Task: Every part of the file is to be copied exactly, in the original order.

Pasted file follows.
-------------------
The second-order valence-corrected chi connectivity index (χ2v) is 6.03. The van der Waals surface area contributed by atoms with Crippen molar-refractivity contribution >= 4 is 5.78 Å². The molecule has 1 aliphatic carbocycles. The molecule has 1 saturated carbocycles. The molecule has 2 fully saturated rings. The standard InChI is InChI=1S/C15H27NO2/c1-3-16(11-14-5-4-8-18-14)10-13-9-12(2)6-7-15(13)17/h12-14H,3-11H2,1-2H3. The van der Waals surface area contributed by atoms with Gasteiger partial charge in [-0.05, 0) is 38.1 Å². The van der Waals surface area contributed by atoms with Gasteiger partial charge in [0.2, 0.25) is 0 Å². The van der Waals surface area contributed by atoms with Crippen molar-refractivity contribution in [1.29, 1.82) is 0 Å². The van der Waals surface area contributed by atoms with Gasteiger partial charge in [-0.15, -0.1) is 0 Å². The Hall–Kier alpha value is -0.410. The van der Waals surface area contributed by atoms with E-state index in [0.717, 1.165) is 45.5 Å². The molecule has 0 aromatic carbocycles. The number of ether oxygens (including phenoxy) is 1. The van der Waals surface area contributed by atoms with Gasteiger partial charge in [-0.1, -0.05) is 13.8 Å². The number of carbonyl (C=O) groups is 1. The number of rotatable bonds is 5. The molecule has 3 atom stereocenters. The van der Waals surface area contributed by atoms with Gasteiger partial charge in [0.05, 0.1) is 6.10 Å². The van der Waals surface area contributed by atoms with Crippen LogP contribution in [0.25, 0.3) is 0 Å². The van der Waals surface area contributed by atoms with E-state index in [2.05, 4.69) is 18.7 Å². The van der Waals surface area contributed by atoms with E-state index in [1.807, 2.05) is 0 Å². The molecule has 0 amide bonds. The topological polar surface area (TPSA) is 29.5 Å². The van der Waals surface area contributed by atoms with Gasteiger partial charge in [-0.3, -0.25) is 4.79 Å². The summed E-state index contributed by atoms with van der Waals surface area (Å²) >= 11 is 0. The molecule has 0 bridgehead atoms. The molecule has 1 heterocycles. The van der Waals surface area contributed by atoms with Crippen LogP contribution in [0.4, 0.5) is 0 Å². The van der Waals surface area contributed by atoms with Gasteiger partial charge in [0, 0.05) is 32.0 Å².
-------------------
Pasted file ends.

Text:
The second-order valence-corrected chi connectivity index (χ2v) is 6.03. The van der Waals surface area contributed by atoms with Crippen molar-refractivity contribution >= 4 is 5.78 Å². The molecule has 1 aliphatic carbocycles. The molecule has 1 saturated carbocycles. The molecule has 2 fully saturated rings. The standard InChI is InChI=1S/C15H27NO2/c1-3-16(11-14-5-4-8-18-14)10-13-9-12(2)6-7-15(13)17/h12-14H,3-11H2,1-2H3. The van der Waals surface area contributed by atoms with Gasteiger partial charge in [-0.05, 0) is 38.1 Å². The van der Waals surface area contributed by atoms with Gasteiger partial charge in [0.2, 0.25) is 0 Å². The van der Waals surface area contributed by atoms with Crippen molar-refractivity contribution in [1.29, 1.82) is 0 Å². The van der Waals surface area contributed by atoms with Gasteiger partial charge in [-0.15, -0.1) is 0 Å². The Hall–Kier alpha value is -0.410. The van der Waals surface area contributed by atoms with E-state index in [0.717, 1.165) is 45.5 Å². The molecule has 0 aromatic carbocycles. The number of ether oxygens (including phenoxy) is 1. The van der Waals surface area contributed by atoms with Gasteiger partial charge in [-0.1, -0.05) is 13.8 Å². The number of carbonyl (C=O) groups is 1. The number of rotatable bonds is 5. The molecule has 3 atom stereocenters. The van der Waals surface area contributed by atoms with Gasteiger partial charge in [0.05, 0.1) is 6.10 Å². The van der Waals surface area contributed by atoms with Crippen LogP contribution in [0.25, 0.3) is 0 Å². The van der Waals surface area contributed by atoms with E-state index in [2.05, 4.69) is 18.7 Å². The van der Waals surface area contributed by atoms with E-state index in [1.807, 2.05) is 0 Å². The molecule has 0 amide bonds. The topological polar surface area (TPSA) is 29.5 Å². The van der Waals surface area contributed by atoms with Gasteiger partial charge in [-0.3, -0.25) is 4.79 Å². The summed E-state index contributed by atoms with van der Waals surface area (Å²) >= 11 is 0. The molecule has 0 bridgehead atoms. The molecule has 1 heterocycles. The van der Waals surface area contributed by atoms with Crippen LogP contribution in [0.4, 0.5) is 0 Å². The van der Waals surface area contributed by atoms with Gasteiger partial charge in [0, 0.05) is 32.0 Å².